Sap buckets ready for Spring!

Sap buckets ready for Spring!

to go into syrup production commercially.)  Maple Syrup season is short – four to six weeks and this will be a weekend event.  If you are interested in just coming by for the day – let me know – but look below at what you will miss out on!

Arriving Friday night, to a gourmet meal and delightful conversation.  Saturday will start with breakfast, then collecting the syrup and starting the boil.  Finishing off with another gourmet meal and more conversation.  I have a hot tub on the farm and can book a Registered Massage Therapist if you’d like to pamper yourself after all that work!

A Maple Syrup event wouldn’t be complete without a pancake breakfast, which we will celebrate with on Sunday!

You will learn all there is to know about making maple syrup and leave with syrup that you have made.

You can contact me by email or let me know in the comment section below, if you and your friends would like to participate in a fun filled weekend at the farm!

Organic Gardening

Well, it’s been a while….what a crazy busy summer it’s been!


I have a new organic garden and because of the delicious foods that we have grown this summer, I’ve decided to share my farm space with people that would enjoy gardening or perhaps don’t have the space to garden. A friend of mine told me that she loves to garden but the soil at her house isn’t rich enough and she doesn’t want to spend the time and effort to enrich it, so she has become my very first customer!


So, it will look like this……


A garden plot 20’ x 30’ fenced, it has to be fenced or the deer will eat everything. Over the almost 30 years of being on this farm, I have learned that the deer don’t recognize a garden as human space, the deer have the nerve to think you planted those pumpkins just for them!


I will provide two rain barrels to make compost tea or just catch rain water.


I will have available for purchase top soil, compost soil, and straw.


Fall is the perfect time to prepare your garden for spring planting or, if ambitious, fall planting (garlic) for next year’s harvest.


I would invite other farm bloggers to encourage neighbours to come out and plant their own gardens. There is something very satisfying about growing your own food and having it come out of the garden and to your plate within minutes.

Peach Freezer Jam

My mother used to make this jam and my children loved it!  I’ve never made peach jam, so after seeing this year’s peach crop, I decided to not let another year go by without giving it a go.  Here we go:

I bought the jars and boiled them, I left them in the hot water while I prepared the jam.  And here’s how I prepared the jam:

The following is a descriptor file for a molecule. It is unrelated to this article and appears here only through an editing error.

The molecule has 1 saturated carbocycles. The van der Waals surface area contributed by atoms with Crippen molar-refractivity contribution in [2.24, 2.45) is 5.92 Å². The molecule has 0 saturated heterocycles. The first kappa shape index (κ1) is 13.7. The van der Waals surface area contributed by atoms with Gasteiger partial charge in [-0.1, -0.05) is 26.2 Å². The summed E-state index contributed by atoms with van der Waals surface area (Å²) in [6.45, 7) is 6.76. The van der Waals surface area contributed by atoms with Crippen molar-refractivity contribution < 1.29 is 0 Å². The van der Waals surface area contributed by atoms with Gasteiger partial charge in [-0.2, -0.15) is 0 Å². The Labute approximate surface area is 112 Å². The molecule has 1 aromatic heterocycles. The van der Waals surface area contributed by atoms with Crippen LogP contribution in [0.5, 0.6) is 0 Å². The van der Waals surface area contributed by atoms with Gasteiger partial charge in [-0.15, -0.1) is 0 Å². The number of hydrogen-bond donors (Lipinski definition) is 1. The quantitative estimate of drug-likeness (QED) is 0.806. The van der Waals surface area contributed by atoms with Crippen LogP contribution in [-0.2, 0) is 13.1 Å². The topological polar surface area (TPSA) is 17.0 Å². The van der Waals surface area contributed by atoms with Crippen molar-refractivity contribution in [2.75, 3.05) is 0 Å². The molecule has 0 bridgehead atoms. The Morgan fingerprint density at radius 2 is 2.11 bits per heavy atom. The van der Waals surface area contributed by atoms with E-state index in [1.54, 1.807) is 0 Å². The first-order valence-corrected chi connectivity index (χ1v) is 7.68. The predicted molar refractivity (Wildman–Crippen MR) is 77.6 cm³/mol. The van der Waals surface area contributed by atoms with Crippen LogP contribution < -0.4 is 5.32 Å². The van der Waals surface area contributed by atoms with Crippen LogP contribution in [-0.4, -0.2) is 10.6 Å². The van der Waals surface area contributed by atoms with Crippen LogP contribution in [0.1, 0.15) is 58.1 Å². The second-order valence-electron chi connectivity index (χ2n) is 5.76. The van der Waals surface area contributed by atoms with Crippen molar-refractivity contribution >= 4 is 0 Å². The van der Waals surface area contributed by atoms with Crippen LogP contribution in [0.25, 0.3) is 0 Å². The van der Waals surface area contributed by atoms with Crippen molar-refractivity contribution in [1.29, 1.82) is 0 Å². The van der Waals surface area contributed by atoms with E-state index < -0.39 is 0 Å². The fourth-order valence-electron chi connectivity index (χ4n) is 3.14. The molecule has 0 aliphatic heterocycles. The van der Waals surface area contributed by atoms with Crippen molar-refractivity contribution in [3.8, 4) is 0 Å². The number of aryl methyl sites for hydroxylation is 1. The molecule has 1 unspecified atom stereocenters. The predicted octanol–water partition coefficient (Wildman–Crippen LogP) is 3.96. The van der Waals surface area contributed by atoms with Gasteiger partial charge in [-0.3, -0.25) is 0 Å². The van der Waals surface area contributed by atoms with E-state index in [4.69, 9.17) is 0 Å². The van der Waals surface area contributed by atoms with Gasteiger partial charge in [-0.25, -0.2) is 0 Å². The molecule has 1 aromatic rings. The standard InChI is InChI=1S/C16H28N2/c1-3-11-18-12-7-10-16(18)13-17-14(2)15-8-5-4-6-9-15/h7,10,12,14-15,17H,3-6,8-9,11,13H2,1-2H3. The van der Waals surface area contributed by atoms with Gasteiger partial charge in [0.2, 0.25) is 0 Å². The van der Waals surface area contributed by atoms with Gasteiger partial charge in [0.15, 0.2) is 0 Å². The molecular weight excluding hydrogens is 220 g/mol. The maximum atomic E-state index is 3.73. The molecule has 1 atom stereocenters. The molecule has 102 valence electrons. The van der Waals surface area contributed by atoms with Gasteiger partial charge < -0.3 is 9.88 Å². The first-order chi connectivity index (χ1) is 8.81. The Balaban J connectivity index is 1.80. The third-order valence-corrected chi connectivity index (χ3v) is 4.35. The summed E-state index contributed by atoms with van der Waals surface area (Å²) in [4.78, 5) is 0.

I bought a case of farm fresh peaches from a farmer’s market near my farm.  I did the hot water method of “peeling” them – (side note: Boil a pot of water, drop the peaches in (just a few at a time, try four because you don’t want the water to stop boiling) for 45 – 60 seconds, then scoop the peaches out and drop them into an ice water bath for 45 – 60 seconds.  The skin will slide right off.)

The ingredients look like this:

About 8 peaches (depending on the size) will make 4 cups of mashed fruit

1 cup of honey and one cup of sugar

juice of one lemon

about 4 inches of a dried vanilla bean

a little pinch of salt to enhance the flavours

I took the “peeled” peaches and with the steel blade in my food processor, I pulsed the peaches until they were chopped but not a puree.  I, then, mixed four cups of chopped peaches with one cup of honey, one cup of granulated white sugar, one half of a vanilla bean, (I sliced open the vanilla bean and scraped the seeds into the peach and honey mixture, then threw the bean skin and seeds into the pot), the juice of one lemon.  While this is heating over a low heat, I mixed in the pectin*, I just stirred the powder in and kept stirring until the mixture came to the boil.  The full, rolling boil is important because you want all the sugar to melt and all the flavours to blend.  After a five minute  full rolling boil, turn the heat off and get the jars out of the hot water.  The mixture should still be boiling, or very close to it when you put the mixture into the jars.  Fill the jars – leaving about a half inch at the top to allow for freezing expansion, wipe the top of the jar and put the lid on.  I flip mine upside down to cool, this is what I do with my maple syrup when it is cooling too.  You will hear the jars “ping” – that’s the vacuum seal happening.  I keep this jam in the freezer, it will keep up to a year, but once the jar is open, the jam should be used within a month.  But this jam is soooo good, you’ll have it finished tout suite!